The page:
Ebola Virus


With a ninety percent mortality rate, high mutation capability, and
opportunities for genetic re-assortment Ebola Zaire is one of the most deadly
and unforgiving viruses in the known world. A new family of viruses termed
filoviruses, was first discovered in 1967 Marburg W. Germany. Ebola Zaire was
first isolated in 1976 at Center of Disease Control, Porton Down in the UK, and
at the Institute for Tropical Diseases in Antwerp, Belgium. Immunological
uniqueness was found in the laboratory of Dr. Karl Johnson at the Center for
Disease Control Atlanta. Since then, there have been five more included in this
family.
It is a biological level 4 pathogen, meaning there is no known cure. It
is one of the hardest and most deadly to work and study with. There are only
two labs in the world that are effectively capable of and authorized to handling
the hot virus. Both of these labs are in the United States: The United States
Army Research Institute of Infectious Disease (USAMRID) in Reston, Virginia, and
the Center for Disease Control (CDC), in Atlanta, Georgia.
Ebola Zaire if great at what it does, to well. It kills so quickly that
the index case, the first person to start an outbreak is usually dead before the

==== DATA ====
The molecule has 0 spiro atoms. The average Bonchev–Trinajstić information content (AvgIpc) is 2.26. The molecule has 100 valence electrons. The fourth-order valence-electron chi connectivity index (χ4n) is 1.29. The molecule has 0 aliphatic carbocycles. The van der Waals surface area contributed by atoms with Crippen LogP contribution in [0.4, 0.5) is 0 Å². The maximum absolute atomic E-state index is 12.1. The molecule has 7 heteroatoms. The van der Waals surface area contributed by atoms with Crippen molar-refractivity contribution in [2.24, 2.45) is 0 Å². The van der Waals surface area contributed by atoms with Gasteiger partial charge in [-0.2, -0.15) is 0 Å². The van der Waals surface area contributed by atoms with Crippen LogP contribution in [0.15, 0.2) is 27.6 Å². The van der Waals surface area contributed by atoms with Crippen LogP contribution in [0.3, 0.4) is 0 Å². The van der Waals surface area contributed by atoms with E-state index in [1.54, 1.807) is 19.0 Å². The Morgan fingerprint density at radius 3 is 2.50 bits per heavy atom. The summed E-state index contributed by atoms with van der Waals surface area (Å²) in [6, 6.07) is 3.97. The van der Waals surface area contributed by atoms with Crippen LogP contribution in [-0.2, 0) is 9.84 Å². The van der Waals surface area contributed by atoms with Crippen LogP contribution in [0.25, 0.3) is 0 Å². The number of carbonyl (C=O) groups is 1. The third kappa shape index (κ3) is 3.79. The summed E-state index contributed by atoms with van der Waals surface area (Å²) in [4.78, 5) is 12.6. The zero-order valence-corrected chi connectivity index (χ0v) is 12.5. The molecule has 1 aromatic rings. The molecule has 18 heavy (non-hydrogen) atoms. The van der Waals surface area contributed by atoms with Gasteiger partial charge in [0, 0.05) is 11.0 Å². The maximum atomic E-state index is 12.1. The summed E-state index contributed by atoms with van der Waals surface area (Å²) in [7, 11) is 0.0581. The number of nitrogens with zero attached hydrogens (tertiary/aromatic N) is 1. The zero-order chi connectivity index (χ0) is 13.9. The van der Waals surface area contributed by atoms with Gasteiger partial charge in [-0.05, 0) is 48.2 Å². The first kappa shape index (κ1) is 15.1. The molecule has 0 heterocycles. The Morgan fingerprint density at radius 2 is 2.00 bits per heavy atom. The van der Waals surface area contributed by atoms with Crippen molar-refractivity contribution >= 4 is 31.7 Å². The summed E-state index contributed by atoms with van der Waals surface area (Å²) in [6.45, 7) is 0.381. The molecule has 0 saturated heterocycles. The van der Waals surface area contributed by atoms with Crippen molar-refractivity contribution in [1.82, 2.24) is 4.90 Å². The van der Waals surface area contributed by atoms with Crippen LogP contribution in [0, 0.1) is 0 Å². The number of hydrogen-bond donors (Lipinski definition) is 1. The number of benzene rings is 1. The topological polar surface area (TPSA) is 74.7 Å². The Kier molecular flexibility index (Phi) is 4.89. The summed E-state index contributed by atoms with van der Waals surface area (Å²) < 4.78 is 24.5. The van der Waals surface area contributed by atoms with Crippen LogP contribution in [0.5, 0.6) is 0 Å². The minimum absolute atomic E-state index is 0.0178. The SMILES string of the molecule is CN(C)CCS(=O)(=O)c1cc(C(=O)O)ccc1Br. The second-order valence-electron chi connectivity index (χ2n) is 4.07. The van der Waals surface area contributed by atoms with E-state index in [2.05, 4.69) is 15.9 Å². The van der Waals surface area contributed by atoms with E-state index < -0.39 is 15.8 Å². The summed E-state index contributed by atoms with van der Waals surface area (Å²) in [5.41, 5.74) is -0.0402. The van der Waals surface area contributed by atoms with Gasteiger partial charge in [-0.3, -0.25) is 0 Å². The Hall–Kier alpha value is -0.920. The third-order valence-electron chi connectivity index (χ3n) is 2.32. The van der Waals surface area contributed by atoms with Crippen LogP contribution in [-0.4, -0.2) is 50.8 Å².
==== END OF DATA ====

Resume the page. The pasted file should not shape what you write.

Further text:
proper authorities can show up and try to back track where it came from, defying
a decent strategy to keep people away from its natural reservoir. However, it
destroys the body so quickly that it doesn\'t have a chance to spread very far,
at least in humans. This virus is a true paradox.
Ebola Zaire is a nasty little virus with no known cure. The natural
reservoir for the virus is still unknown. If the host could be found, a serum
could be made of the antibodies in its blood. It must have a stable host, one
in which it has reached equilibrium with. Collection of animal specimens is
currently underway to determine the source. The possible species in tropical
Africa are so numerous that a long and lucky search is likely to be required.
The virus itself can be decimated by Ultra Violet light, gamma rays,
irradiation, lipid solvents, detergents, and common disinfectants.
Moving quickly, thanks to modern technology and with no known hosts,
this virus could one day, become a world wide problem. Given that filoviruses
with increased potential for rapid evolution, because of the high error rate of
ribonucleic acid polymerases that they use to replicate their genomes could
easily become a problem. With major airports and fast planes the virus could
incubate in a body and spread all over the world very easily.

Category: Science